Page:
Pros and Cons of an Offshore Wind Farm

Wind power is one of the great untapped energy sources in the world. With wind turbines and wind farms popping up all over the world, there is still one place where winds are plentiful, but where the world has yet to take full advantage. The ocean is an idea place for harvesting wind power, but it is only becoming popular in recent years.

The need for massive amounts of power without depleting so much of the earth’s natural resources is growing with each year, so the search for more power sources is on. That is where offshore wind farms come into play. While they are still a bit of a curiosity in most places, there are a growing number of them popping up off the shores of countries around the globe. What, though, exactly is an offshore wind farm and how does it help produce the energy needed? Here is a little information that should clear that up for you.

Offshore Wind Farm

Offshore Wind Farm

What is an Offshore Wind Farm

An offshore wind farm is really what it sounds like. It is a wind farm that is placed out to sea. There it is away from property where people sometimes object to wind farms because they do not want the wind turbines in their view. Out in the ocean, they are out of the way of people.

Why Put Wind Turbines in the Sea

Oceans and seas are perfect places for wind turbines. There, they are in an environment where it is nearly always windy. On the surface of the water, there is almost nothing to block the wind or slow it down. There are no trees, no hills, and no buildings. There, the wind can turn the turbines at a high speed and consistently, and those turbines can be used to power a generator and produce electricity.

The Potential Of Windpower On The Great Lakes

Any offshore wind farm, as technology currently exists, needs to be in fairly shallow water. That is because the turbines can only be built at depths of about 60 to 90 feet. If they go much deeper, it becomes hard to put the poles up that hold the turbines. There are, though, now experimental turbines being put out at greater depths with the hope of extending them out to over 200 feet.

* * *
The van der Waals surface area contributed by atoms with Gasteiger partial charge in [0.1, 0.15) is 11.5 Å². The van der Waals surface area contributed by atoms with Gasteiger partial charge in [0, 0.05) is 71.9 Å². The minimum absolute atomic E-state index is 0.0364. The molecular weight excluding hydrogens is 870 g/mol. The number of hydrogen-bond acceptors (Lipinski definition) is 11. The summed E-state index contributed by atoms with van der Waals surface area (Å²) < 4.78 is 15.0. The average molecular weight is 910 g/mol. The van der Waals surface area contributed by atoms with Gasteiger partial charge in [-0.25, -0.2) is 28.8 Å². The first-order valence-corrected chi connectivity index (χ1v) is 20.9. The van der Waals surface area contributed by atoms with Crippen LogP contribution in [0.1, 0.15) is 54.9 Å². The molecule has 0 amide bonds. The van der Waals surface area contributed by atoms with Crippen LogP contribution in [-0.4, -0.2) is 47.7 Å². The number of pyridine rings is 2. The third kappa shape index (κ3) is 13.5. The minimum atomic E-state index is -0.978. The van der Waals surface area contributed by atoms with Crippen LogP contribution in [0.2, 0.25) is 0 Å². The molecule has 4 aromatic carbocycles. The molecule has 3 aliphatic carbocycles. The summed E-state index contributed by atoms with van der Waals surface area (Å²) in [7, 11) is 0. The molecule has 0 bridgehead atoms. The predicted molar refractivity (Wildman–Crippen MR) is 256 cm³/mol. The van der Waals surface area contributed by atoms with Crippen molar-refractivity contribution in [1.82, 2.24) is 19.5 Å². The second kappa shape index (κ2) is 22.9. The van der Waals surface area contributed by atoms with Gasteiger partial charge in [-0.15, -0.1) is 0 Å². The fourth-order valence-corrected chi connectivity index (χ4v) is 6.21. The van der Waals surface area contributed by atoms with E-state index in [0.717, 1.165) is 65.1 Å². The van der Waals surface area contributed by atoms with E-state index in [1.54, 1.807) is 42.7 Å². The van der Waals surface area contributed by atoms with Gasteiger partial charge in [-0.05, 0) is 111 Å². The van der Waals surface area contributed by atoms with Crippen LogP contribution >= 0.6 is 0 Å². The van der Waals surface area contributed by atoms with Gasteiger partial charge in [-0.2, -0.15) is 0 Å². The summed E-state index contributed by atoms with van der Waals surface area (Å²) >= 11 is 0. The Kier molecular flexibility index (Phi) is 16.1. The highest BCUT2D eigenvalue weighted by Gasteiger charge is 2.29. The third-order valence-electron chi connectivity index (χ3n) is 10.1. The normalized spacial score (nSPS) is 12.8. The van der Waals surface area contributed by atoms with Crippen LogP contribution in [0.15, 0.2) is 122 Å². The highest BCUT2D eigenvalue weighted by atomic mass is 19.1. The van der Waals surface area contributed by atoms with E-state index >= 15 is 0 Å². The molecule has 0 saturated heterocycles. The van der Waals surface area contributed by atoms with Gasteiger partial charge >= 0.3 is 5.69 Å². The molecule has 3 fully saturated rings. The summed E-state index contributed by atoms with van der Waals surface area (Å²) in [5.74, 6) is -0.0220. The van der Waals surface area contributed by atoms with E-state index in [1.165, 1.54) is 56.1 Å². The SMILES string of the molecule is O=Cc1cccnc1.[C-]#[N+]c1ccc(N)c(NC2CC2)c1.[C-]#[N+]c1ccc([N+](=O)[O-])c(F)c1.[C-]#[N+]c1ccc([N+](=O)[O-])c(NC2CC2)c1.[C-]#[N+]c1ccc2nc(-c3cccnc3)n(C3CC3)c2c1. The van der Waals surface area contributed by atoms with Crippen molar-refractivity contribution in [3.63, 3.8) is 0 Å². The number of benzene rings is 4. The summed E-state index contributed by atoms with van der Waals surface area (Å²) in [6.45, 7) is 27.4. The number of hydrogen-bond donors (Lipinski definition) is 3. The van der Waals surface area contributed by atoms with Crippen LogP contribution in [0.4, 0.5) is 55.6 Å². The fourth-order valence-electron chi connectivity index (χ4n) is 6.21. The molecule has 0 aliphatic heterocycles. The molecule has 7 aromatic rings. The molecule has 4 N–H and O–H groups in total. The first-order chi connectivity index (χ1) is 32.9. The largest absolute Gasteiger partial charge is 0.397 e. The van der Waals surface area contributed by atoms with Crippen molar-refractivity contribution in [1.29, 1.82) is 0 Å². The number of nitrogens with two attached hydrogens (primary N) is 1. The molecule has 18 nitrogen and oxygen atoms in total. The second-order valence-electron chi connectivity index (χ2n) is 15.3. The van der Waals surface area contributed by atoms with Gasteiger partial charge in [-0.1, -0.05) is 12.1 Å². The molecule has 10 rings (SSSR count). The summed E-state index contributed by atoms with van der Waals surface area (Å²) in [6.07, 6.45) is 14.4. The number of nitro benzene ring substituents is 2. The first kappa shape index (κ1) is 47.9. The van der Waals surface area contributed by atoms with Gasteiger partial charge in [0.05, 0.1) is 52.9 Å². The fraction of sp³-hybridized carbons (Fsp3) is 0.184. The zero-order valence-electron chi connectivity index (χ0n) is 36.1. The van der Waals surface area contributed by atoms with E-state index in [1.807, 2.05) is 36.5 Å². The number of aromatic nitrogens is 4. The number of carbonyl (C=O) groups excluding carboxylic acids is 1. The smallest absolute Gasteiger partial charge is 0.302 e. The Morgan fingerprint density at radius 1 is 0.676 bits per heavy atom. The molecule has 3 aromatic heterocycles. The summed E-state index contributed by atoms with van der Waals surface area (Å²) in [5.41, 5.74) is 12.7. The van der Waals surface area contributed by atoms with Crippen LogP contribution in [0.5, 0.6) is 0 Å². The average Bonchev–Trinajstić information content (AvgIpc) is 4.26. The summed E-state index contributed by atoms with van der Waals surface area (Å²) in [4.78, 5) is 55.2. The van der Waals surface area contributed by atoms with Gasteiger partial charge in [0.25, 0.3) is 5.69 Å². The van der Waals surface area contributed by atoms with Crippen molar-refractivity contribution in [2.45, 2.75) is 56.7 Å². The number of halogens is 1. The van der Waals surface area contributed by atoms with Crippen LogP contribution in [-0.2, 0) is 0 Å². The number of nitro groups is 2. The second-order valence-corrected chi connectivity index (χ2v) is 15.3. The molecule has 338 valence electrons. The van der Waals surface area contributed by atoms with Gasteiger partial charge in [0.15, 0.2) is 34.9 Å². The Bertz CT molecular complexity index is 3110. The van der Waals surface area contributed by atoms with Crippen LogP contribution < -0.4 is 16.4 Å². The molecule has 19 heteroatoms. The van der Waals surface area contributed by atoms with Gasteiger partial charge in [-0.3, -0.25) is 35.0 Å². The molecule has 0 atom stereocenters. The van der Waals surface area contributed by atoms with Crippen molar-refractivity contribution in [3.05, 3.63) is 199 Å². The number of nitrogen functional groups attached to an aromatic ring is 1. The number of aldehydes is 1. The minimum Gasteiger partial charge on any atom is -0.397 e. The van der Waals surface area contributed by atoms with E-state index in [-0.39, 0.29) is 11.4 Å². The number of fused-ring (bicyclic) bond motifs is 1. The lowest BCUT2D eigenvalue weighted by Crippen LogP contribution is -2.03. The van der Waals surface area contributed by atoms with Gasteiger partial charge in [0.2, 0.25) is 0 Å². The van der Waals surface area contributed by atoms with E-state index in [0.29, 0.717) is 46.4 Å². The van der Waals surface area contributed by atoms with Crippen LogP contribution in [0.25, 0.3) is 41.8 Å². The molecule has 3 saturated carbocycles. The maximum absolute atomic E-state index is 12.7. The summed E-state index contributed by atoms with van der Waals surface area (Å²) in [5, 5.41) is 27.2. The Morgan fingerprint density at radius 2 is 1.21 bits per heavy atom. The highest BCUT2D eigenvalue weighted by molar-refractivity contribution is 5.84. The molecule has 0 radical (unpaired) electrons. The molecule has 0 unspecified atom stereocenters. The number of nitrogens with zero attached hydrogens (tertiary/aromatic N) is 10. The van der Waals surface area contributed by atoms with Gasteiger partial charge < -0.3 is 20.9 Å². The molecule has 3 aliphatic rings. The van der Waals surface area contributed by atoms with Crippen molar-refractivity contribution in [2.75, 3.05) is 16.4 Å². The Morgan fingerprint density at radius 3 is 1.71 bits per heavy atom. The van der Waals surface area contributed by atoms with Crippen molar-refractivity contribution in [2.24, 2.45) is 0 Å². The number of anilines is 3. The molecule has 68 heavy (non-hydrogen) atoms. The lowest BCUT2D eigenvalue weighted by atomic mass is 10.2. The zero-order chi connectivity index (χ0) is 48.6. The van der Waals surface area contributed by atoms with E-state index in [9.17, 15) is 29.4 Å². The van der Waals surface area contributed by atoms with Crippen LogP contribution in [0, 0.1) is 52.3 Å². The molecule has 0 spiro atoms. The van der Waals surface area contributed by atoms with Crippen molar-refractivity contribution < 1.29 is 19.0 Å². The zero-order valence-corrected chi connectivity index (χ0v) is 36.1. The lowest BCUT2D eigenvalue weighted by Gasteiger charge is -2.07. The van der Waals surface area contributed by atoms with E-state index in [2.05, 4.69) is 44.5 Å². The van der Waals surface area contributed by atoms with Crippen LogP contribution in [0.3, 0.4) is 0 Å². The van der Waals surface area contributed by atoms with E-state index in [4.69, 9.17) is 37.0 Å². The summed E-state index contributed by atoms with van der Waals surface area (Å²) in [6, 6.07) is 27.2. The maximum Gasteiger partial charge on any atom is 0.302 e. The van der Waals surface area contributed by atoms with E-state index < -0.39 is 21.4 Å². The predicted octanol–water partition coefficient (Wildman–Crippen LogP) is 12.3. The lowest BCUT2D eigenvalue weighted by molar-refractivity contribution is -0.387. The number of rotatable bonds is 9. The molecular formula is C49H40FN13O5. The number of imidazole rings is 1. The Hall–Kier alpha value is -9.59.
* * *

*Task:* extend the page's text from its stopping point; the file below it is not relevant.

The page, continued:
The sites where offshore wind farms can be placed are only limited by a small number of factors. Aside from the depth of the water, engineers must take care to avoid places used for bird flyways. They must also pay attention to boating lands and waste sites. Other than those factors, though, the limits are only depth and imagination.

Offshore Wind Farm Opposition

Aside from the obvious ability to put out more wind farms when dealing offshore, there is the overall effect. For instance, the entire east coast of the US could be powered with the use wind farms. That would save almost 60% in greenhouse gasses. Additionally, it would cut down on costs and all other types of pollution.

There are always cons and objections to things like this. With offshore wind farms, there are a couple of common problems. For one, many people complain about the way they look off the shore. Additionally, some are worried about the destruction of surface habitats. While there are still other people who are concerned about the effect that the turbines will have on local weather patterns.

With the potential they hold, it seems that offshore wind farm construction is not likely to go away anytime soon. Even though there are objections, offshore wind farms could provide the world with energy that is renewable, clean, and efficient.